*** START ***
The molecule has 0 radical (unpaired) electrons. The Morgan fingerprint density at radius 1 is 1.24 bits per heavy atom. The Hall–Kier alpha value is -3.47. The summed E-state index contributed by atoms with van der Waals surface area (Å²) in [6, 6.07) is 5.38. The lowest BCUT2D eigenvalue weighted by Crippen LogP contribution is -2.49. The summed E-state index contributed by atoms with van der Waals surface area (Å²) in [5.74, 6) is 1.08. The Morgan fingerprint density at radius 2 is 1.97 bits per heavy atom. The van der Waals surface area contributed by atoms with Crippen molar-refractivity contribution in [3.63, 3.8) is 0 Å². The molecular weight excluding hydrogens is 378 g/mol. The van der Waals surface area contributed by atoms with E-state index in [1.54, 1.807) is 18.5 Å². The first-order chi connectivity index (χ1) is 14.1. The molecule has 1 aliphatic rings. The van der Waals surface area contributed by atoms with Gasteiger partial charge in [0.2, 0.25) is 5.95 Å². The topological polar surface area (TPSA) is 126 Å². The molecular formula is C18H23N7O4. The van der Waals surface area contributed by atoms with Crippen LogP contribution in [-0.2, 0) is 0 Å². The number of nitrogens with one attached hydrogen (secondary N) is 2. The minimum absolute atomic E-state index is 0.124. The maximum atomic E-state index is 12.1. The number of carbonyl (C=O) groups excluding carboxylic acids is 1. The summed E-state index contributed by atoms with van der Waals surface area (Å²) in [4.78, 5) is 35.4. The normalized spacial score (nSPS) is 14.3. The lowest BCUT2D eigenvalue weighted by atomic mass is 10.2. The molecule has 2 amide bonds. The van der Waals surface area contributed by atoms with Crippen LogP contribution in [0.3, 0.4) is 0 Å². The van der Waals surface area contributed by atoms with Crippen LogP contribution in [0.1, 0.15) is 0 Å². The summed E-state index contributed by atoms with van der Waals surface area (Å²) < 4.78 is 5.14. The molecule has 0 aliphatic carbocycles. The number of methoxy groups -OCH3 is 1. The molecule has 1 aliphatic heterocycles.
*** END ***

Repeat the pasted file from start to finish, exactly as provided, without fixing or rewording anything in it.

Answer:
The molecule has 0 radical (unpaired) electrons. The Morgan fingerprint density at radius 1 is 1.24 bits per heavy atom. The Hall–Kier alpha value is -3.47. The summed E-state index contributed by atoms with van der Waals surface area (Å²) in [6, 6.07) is 5.38. The lowest BCUT2D eigenvalue weighted by Crippen LogP contribution is -2.49. The summed E-state index contributed by atoms with van der Waals surface area (Å²) in [5.74, 6) is 1.08. The Morgan fingerprint density at radius 2 is 1.97 bits per heavy atom. The van der Waals surface area contributed by atoms with Crippen molar-refractivity contribution in [3.63, 3.8) is 0 Å². The molecular weight excluding hydrogens is 378 g/mol. The van der Waals surface area contributed by atoms with E-state index in [1.54, 1.807) is 18.5 Å². The first-order chi connectivity index (χ1) is 14.1. The molecule has 1 aliphatic rings. The van der Waals surface area contributed by atoms with Gasteiger partial charge in [0.2, 0.25) is 5.95 Å². The topological polar surface area (TPSA) is 126 Å². The molecular formula is C18H23N7O4. The van der Waals surface area contributed by atoms with Crippen LogP contribution in [-0.2, 0) is 0 Å². The number of nitrogens with one attached hydrogen (secondary N) is 2. The minimum absolute atomic E-state index is 0.124. The maximum atomic E-state index is 12.1. The number of carbonyl (C=O) groups excluding carboxylic acids is 1. The summed E-state index contributed by atoms with van der Waals surface area (Å²) in [4.78, 5) is 35.4. The normalized spacial score (nSPS) is 14.3. The lowest BCUT2D eigenvalue weighted by atomic mass is 10.2. The molecule has 2 amide bonds. The van der Waals surface area contributed by atoms with Crippen LogP contribution in [0.3, 0.4) is 0 Å². The van der Waals surface area contributed by atoms with Crippen LogP contribution in [0.1, 0.15) is 0 Å². The summed E-state index contributed by atoms with van der Waals surface area (Å²) < 4.78 is 5.14. The molecule has 0 aliphatic carbocycles. The number of methoxy groups -OCH3 is 1. The molecule has 1 aliphatic heterocycles.